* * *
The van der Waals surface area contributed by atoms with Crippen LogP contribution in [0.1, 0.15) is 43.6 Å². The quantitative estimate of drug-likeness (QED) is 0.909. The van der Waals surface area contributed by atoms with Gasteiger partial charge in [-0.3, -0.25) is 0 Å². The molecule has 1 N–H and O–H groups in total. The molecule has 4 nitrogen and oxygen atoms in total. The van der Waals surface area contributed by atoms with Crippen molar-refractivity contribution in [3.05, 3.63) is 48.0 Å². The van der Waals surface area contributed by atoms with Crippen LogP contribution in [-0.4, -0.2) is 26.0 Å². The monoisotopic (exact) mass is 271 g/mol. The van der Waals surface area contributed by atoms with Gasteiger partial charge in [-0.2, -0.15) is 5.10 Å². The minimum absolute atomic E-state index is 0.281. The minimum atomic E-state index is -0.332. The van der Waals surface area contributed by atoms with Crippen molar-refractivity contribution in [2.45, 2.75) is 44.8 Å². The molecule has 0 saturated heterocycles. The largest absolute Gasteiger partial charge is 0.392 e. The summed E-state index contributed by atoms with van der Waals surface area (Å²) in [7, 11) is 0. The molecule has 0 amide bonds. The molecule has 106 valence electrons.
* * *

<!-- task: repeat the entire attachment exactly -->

The van der Waals surface area contributed by atoms with Crippen LogP contribution in [0.1, 0.15) is 43.6 Å². The quantitative estimate of drug-likeness (QED) is 0.909. The van der Waals surface area contributed by atoms with Gasteiger partial charge in [-0.3, -0.25) is 0 Å². The molecule has 1 N–H and O–H groups in total. The molecule has 4 nitrogen and oxygen atoms in total. The van der Waals surface area contributed by atoms with Crippen molar-refractivity contribution in [3.05, 3.63) is 48.0 Å². The van der Waals surface area contributed by atoms with Crippen LogP contribution in [-0.4, -0.2) is 26.0 Å². The monoisotopic (exact) mass is 271 g/mol. The van der Waals surface area contributed by atoms with Gasteiger partial charge in [-0.2, -0.15) is 5.10 Å². The minimum absolute atomic E-state index is 0.281. The minimum atomic E-state index is -0.332. The van der Waals surface area contributed by atoms with Crippen molar-refractivity contribution in [2.45, 2.75) is 44.8 Å². The molecule has 0 saturated heterocycles. The largest absolute Gasteiger partial charge is 0.392 e. The summed E-state index contributed by atoms with van der Waals surface area (Å²) in [7, 11) is 0. The molecule has 0 amide bonds. The molecule has 106 valence electrons.